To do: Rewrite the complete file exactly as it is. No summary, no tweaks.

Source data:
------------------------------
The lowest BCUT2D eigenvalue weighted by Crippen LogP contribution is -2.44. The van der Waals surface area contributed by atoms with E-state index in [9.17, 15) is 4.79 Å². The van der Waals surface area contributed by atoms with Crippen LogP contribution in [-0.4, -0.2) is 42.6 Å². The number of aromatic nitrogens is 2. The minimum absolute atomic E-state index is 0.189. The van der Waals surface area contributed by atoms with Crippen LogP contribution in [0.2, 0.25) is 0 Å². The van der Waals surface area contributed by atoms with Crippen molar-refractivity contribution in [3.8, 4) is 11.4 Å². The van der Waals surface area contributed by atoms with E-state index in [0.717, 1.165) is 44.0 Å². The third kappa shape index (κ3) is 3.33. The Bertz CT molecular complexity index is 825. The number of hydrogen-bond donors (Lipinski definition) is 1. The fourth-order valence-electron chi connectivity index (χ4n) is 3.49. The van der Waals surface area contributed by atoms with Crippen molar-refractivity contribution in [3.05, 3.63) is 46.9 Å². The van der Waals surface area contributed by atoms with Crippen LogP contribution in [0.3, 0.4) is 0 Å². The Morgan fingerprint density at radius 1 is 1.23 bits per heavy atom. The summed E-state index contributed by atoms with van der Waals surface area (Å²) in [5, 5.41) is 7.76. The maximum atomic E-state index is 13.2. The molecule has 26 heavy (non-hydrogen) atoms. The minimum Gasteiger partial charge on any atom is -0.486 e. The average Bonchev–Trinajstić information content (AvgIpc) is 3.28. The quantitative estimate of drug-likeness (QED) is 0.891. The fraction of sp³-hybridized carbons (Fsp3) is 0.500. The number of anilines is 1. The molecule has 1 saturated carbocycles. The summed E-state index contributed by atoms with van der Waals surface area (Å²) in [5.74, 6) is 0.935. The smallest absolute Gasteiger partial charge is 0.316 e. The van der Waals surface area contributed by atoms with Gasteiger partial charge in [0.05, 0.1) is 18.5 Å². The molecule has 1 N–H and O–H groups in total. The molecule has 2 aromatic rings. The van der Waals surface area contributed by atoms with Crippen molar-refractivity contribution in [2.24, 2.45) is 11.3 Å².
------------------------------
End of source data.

The lowest BCUT2D eigenvalue weighted by Crippen LogP contribution is -2.44. The van der Waals surface area contributed by atoms with E-state index in [9.17, 15) is 4.79 Å². The van der Waals surface area contributed by atoms with Crippen LogP contribution in [-0.4, -0.2) is 42.6 Å². The number of aromatic nitrogens is 2. The minimum absolute atomic E-state index is 0.189. The van der Waals surface area contributed by atoms with Crippen LogP contribution in [0.2, 0.25) is 0 Å². The van der Waals surface area contributed by atoms with Crippen molar-refractivity contribution in [3.8, 4) is 11.4 Å². The van der Waals surface area contributed by atoms with E-state index in [0.717, 1.165) is 44.0 Å². The third kappa shape index (κ3) is 3.33. The Bertz CT molecular complexity index is 825. The number of hydrogen-bond donors (Lipinski definition) is 1. The fourth-order valence-electron chi connectivity index (χ4n) is 3.49. The van der Waals surface area contributed by atoms with Crippen molar-refractivity contribution in [3.05, 3.63) is 46.9 Å². The van der Waals surface area contributed by atoms with Crippen LogP contribution in [0.3, 0.4) is 0 Å². The Morgan fingerprint density at radius 1 is 1.23 bits per heavy atom. The summed E-state index contributed by atoms with van der Waals surface area (Å²) in [5, 5.41) is 7.76. The maximum atomic E-state index is 13.2. The molecule has 26 heavy (non-hydrogen) atoms. The minimum Gasteiger partial charge on any atom is -0.486 e. The average Bonchev–Trinajstić information content (AvgIpc) is 3.28. The quantitative estimate of drug-likeness (QED) is 0.891. The fraction of sp³-hybridized carbons (Fsp3) is 0.500. The number of anilines is 1. The molecule has 1 saturated carbocycles. The summed E-state index contributed by atoms with van der Waals surface area (Å²) in [5.74, 6) is 0.935. The smallest absolute Gasteiger partial charge is 0.316 e. The van der Waals surface area contributed by atoms with Gasteiger partial charge in [0.05, 0.1) is 18.5 Å². The molecule has 1 N–H and O–H groups in total. The molecule has 2 aromatic rings. The van der Waals surface area contributed by atoms with Crippen molar-refractivity contribution in [2.24, 2.45) is 11.3 Å².